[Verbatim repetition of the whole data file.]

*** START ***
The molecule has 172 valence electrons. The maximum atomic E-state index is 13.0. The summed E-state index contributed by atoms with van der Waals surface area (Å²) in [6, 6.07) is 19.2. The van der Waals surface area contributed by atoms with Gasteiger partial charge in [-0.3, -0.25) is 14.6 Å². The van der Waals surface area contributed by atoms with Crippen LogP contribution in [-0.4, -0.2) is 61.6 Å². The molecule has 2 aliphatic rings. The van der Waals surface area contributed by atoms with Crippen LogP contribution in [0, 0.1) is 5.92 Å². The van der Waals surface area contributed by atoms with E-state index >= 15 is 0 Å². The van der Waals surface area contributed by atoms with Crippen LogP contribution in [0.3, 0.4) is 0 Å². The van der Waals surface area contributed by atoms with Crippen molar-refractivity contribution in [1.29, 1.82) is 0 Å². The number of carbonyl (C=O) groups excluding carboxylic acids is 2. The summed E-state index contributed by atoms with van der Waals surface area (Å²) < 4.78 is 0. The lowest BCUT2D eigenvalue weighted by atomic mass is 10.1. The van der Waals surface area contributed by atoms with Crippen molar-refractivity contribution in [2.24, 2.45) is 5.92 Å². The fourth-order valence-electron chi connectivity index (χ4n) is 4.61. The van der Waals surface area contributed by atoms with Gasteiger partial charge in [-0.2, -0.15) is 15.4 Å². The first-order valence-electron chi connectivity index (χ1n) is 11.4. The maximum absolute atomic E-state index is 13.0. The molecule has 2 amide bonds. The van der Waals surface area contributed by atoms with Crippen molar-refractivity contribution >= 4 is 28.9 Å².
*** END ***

The molecule has 172 valence electrons. The maximum atomic E-state index is 13.0. The summed E-state index contributed by atoms with van der Waals surface area (Å²) in [6, 6.07) is 19.2. The van der Waals surface area contributed by atoms with Gasteiger partial charge in [-0.3, -0.25) is 14.6 Å². The van der Waals surface area contributed by atoms with Crippen LogP contribution in [-0.4, -0.2) is 61.6 Å². The molecule has 2 aliphatic rings. The van der Waals surface area contributed by atoms with Crippen LogP contribution in [0, 0.1) is 5.92 Å². The van der Waals surface area contributed by atoms with E-state index >= 15 is 0 Å². The van der Waals surface area contributed by atoms with Crippen LogP contribution in [0.3, 0.4) is 0 Å². The van der Waals surface area contributed by atoms with Crippen molar-refractivity contribution in [1.29, 1.82) is 0 Å². The number of carbonyl (C=O) groups excluding carboxylic acids is 2. The summed E-state index contributed by atoms with van der Waals surface area (Å²) < 4.78 is 0. The lowest BCUT2D eigenvalue weighted by atomic mass is 10.1. The van der Waals surface area contributed by atoms with Crippen molar-refractivity contribution in [2.24, 2.45) is 5.92 Å². The fourth-order valence-electron chi connectivity index (χ4n) is 4.61. The van der Waals surface area contributed by atoms with Gasteiger partial charge in [-0.2, -0.15) is 15.4 Å². The first-order valence-electron chi connectivity index (χ1n) is 11.4. The maximum absolute atomic E-state index is 13.0. The molecule has 2 amide bonds. The van der Waals surface area contributed by atoms with Crippen molar-refractivity contribution >= 4 is 28.9 Å².